Posts Tagged: Milongas

Labels – Part 2 – It Gets Personal

I have discovered that I have a lot to say about the labels that are used in Argentine Tango.

Essentially one of the main reasons why I have never given myself, or my dancing, a label except for social dancer, is twofold – too often I find myself dealing with an uneducated public and more importantly a public that doesn’t dance or hasn’t ever moved, let alone social danced. This isn’t always true but often is the case.

So who are those labels really for? That person who wants show tango for their wedding? That person who wants you to perform Tango ClassArgentine Tango to 20 minutes of Astor Piazzolla? Or Gotan Project?

The label doesn’t get me any further with the general populace than with someone who has just started dancing. After all what do your non-tango friends ask you when you tell them you’re taking tango classes? Just this weekend prior to a performance a woman was confusing what she thought was tango with flamenco. Isn’t it amazing that we all become educators of dance when we have to explain what we’re doing? And in turn I consider most teachers not just dance teachers but educators of culture in this dance form. Would it make a difference to a newbie if I called myself a milonguero teacher, a tango salon teacher? It might encourage someone to do more research or it might turn them off.

Times are changing and the dance form is evolving. We are living in remarkable times for many reasons. Technology has globalized us. How amazing that dance of any kind gets air time and that on youtube you can see all kinds of dances with correct labels or not!

Another way that times are different in the culture of Argentine Tango is that there are so many more women than men dancing this dance. Not like how it was in the 40’s with so many men and not as many women. Times were different. Men had to be skillful and inventive in order to be popular at the milongas of their day.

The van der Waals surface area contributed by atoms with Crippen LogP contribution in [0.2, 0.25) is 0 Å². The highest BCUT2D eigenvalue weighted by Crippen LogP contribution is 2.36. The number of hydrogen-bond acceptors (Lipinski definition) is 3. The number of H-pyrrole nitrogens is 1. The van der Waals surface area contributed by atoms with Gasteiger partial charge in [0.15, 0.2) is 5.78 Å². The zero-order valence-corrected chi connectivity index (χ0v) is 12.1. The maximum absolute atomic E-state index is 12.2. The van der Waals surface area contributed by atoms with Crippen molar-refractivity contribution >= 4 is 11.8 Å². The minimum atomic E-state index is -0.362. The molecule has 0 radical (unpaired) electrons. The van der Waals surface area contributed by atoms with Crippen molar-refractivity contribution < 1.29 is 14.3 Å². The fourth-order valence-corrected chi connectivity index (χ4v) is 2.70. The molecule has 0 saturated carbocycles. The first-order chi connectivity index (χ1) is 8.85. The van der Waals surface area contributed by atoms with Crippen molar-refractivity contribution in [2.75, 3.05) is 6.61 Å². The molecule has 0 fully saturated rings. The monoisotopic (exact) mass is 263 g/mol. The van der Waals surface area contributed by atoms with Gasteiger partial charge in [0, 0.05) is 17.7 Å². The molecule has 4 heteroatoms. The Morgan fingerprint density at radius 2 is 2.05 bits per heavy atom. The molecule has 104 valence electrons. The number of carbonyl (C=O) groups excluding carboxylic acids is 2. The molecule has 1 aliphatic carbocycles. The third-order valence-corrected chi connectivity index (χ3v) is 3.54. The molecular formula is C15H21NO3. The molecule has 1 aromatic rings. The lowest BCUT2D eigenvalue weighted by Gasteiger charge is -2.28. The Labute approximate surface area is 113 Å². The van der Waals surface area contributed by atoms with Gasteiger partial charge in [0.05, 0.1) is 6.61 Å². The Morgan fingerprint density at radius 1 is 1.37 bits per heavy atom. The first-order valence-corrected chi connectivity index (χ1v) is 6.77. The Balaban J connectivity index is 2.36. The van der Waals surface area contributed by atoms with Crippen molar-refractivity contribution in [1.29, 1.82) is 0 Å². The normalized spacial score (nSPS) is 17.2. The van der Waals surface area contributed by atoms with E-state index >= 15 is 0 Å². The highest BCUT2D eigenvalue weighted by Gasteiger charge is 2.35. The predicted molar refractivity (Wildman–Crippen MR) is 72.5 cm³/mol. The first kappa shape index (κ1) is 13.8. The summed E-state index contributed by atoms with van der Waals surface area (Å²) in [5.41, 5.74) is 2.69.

But with this change – the competition is now “stiff” for women. We are competing for relatively few skilled dancers. And the number of women who are highly skilled is high. So often women dance with anyone just to dance regardless of skill level. (And those who know me well know that I am not speaking about how many laps around the dance floor he does or how many cool figures he does.) And this is a shame but it is a reality. A reality I do understand.

But what would it be like if the tables started to turn. If women only danced with those men who were good dancers. And what I’m talking Jon & Nancy dancingabout now is about labels – watching the dance floor. Knowing who we are as dancers, individually.

What is your label? What do you like?

And why would you dance with anything but a good dancer? A good dancer for you?

There was a time and often still in Buenos Aires, a man will not dance with you unless he has seen you dance. And the same is true, that a woman will not dance with you unless she has seen you dance.  Like is looking for Like. I want to be sure that I dance with someone who likes what I like.

I check out the embrace
I check out their musicality
Their floor craft
And assuming at this point that I do not know them – I take a chance and dance. (But remember that more often than not, people dance with those they know first.)

I hear the arguments coming – that sometimes you still can’t tell. A leader or a follower might dance one way with one person and then a tanda later dance completely differently with another. So is this globalization on a micro level? A milonga filled with variation and diversity of embrace? Like maybe it once was in Buenos Aires where those who danced a certain way in one neighborhood would be noticed in a milonga in downtown (El Centro) Buenos Aires where their tango was a little different or possibly forbidden to dance a certain way at a milonga.

Labels are our identifiers – a way to create connection – the – hey you may be like me because we are from the same city, town, village, tribe.

And in tango  – if the label helps you to find more of those like you who need and want the music, the embrace, the connection, then let the labels work for you. But aren’t we all still dancing? (And this is an important point.)

In a recent wonderful interview with Javier Rodriguez, which can be seen on youtube in Spanish, he says we are dancing Today’s Tango, Tango de Hoy. Isn’t this true?

Our society, our culture, is reflected in our dances. Argentine tango is reflecting all of its cultures. All those cultures that have embraced it regardless of what you want to call it.

So to that dear follower who struggles with all the information that is being tossed at her, I encourage her to continue to understand her Dancing at a milongatechnique as a follower, as a woman in this dance, as there are certain skills to know. And again “follow what you feel, not what you think”.